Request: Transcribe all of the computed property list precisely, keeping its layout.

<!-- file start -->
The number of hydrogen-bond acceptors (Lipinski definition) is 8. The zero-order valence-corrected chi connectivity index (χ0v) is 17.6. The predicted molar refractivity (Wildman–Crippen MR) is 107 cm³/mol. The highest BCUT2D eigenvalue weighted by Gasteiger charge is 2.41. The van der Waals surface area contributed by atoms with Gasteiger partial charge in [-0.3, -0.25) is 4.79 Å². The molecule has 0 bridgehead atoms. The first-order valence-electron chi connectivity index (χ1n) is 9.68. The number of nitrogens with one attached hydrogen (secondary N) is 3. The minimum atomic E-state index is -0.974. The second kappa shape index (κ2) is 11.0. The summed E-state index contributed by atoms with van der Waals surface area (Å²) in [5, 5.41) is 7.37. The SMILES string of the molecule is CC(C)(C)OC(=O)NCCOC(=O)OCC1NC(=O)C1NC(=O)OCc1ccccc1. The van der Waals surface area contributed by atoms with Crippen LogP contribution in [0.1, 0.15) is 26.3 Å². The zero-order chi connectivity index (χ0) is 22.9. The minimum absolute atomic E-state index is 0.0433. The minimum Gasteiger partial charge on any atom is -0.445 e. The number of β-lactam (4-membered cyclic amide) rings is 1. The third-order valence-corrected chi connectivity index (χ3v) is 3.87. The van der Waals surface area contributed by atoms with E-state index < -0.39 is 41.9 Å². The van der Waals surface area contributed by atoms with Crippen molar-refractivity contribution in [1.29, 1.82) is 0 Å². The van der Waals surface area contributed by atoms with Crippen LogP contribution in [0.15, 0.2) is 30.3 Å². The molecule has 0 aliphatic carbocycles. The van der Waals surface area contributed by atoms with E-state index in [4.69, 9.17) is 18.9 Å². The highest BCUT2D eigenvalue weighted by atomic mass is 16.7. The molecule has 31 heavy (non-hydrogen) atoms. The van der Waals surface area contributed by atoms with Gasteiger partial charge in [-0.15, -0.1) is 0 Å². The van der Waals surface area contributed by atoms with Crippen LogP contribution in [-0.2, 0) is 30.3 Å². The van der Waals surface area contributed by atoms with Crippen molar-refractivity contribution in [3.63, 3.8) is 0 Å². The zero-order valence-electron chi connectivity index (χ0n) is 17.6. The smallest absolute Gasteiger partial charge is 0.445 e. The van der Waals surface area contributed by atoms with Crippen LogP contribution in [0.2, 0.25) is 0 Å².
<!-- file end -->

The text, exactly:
The number of hydrogen-bond acceptors (Lipinski definition) is 8. The zero-order valence-corrected chi connectivity index (χ0v) is 17.6. The predicted molar refractivity (Wildman–Crippen MR) is 107 cm³/mol. The highest BCUT2D eigenvalue weighted by Gasteiger charge is 2.41. The van der Waals surface area contributed by atoms with Gasteiger partial charge in [-0.3, -0.25) is 4.79 Å². The molecule has 0 bridgehead atoms. The first-order valence-electron chi connectivity index (χ1n) is 9.68. The number of nitrogens with one attached hydrogen (secondary N) is 3. The minimum atomic E-state index is -0.974. The second kappa shape index (κ2) is 11.0. The summed E-state index contributed by atoms with van der Waals surface area (Å²) in [5, 5.41) is 7.37. The SMILES string of the molecule is CC(C)(C)OC(=O)NCCOC(=O)OCC1NC(=O)C1NC(=O)OCc1ccccc1. The van der Waals surface area contributed by atoms with Crippen LogP contribution in [0.1, 0.15) is 26.3 Å². The zero-order chi connectivity index (χ0) is 22.9. The minimum absolute atomic E-state index is 0.0433. The minimum Gasteiger partial charge on any atom is -0.445 e. The number of β-lactam (4-membered cyclic amide) rings is 1. The third-order valence-corrected chi connectivity index (χ3v) is 3.87. The van der Waals surface area contributed by atoms with E-state index < -0.39 is 41.9 Å². The van der Waals surface area contributed by atoms with Crippen molar-refractivity contribution in [1.29, 1.82) is 0 Å². The van der Waals surface area contributed by atoms with Crippen LogP contribution in [0.15, 0.2) is 30.3 Å². The molecule has 0 aliphatic carbocycles. The van der Waals surface area contributed by atoms with E-state index in [4.69, 9.17) is 18.9 Å². The highest BCUT2D eigenvalue weighted by atomic mass is 16.7. The molecule has 31 heavy (non-hydrogen) atoms. The van der Waals surface area contributed by atoms with Gasteiger partial charge in [-0.15, -0.1) is 0 Å². The van der Waals surface area contributed by atoms with Crippen LogP contribution in [-0.2, 0) is 30.3 Å². The van der Waals surface area contributed by atoms with Crippen molar-refractivity contribution in [3.63, 3.8) is 0 Å². The zero-order valence-electron chi connectivity index (χ0n) is 17.6. The smallest absolute Gasteiger partial charge is 0.445 e. The van der Waals surface area contributed by atoms with Crippen LogP contribution in [0.2, 0.25) is 0 Å².